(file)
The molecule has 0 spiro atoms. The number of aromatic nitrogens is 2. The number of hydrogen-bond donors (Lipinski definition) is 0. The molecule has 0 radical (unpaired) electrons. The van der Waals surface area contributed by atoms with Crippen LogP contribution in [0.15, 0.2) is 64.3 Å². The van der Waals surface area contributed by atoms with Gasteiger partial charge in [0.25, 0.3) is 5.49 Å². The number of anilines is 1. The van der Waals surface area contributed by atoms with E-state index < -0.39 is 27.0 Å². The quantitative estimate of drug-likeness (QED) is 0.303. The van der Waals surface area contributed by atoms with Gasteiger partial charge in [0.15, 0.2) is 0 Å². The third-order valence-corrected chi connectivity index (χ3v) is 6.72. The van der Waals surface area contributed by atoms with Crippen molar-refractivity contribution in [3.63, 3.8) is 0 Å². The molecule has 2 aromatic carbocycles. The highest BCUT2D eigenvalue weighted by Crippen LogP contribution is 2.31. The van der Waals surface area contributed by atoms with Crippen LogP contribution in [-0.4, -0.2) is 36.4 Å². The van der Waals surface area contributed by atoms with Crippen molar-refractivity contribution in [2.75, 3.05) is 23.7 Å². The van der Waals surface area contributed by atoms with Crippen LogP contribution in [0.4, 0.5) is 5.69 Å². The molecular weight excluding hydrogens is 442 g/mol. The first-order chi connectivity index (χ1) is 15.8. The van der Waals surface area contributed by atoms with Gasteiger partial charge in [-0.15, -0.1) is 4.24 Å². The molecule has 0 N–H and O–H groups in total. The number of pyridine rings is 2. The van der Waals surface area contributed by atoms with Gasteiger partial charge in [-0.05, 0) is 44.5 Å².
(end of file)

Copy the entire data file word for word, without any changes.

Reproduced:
The molecule has 0 spiro atoms. The number of aromatic nitrogens is 2. The number of hydrogen-bond donors (Lipinski definition) is 0. The molecule has 0 radical (unpaired) electrons. The van der Waals surface area contributed by atoms with Crippen LogP contribution in [0.15, 0.2) is 64.3 Å². The van der Waals surface area contributed by atoms with Gasteiger partial charge in [0.25, 0.3) is 5.49 Å². The number of anilines is 1. The van der Waals surface area contributed by atoms with E-state index < -0.39 is 27.0 Å². The quantitative estimate of drug-likeness (QED) is 0.303. The van der Waals surface area contributed by atoms with Gasteiger partial charge in [0.15, 0.2) is 0 Å². The third-order valence-corrected chi connectivity index (χ3v) is 6.72. The van der Waals surface area contributed by atoms with Crippen molar-refractivity contribution in [3.63, 3.8) is 0 Å². The molecule has 2 aromatic carbocycles. The highest BCUT2D eigenvalue weighted by Crippen LogP contribution is 2.31. The van der Waals surface area contributed by atoms with Crippen LogP contribution in [-0.4, -0.2) is 36.4 Å². The van der Waals surface area contributed by atoms with Crippen molar-refractivity contribution in [2.75, 3.05) is 23.7 Å². The van der Waals surface area contributed by atoms with Crippen LogP contribution in [0.4, 0.5) is 5.69 Å². The molecular weight excluding hydrogens is 442 g/mol. The first-order chi connectivity index (χ1) is 15.8. The van der Waals surface area contributed by atoms with Gasteiger partial charge in [-0.15, -0.1) is 4.24 Å². The molecule has 0 N–H and O–H groups in total. The number of pyridine rings is 2. The van der Waals surface area contributed by atoms with Gasteiger partial charge in [-0.05, 0) is 44.5 Å².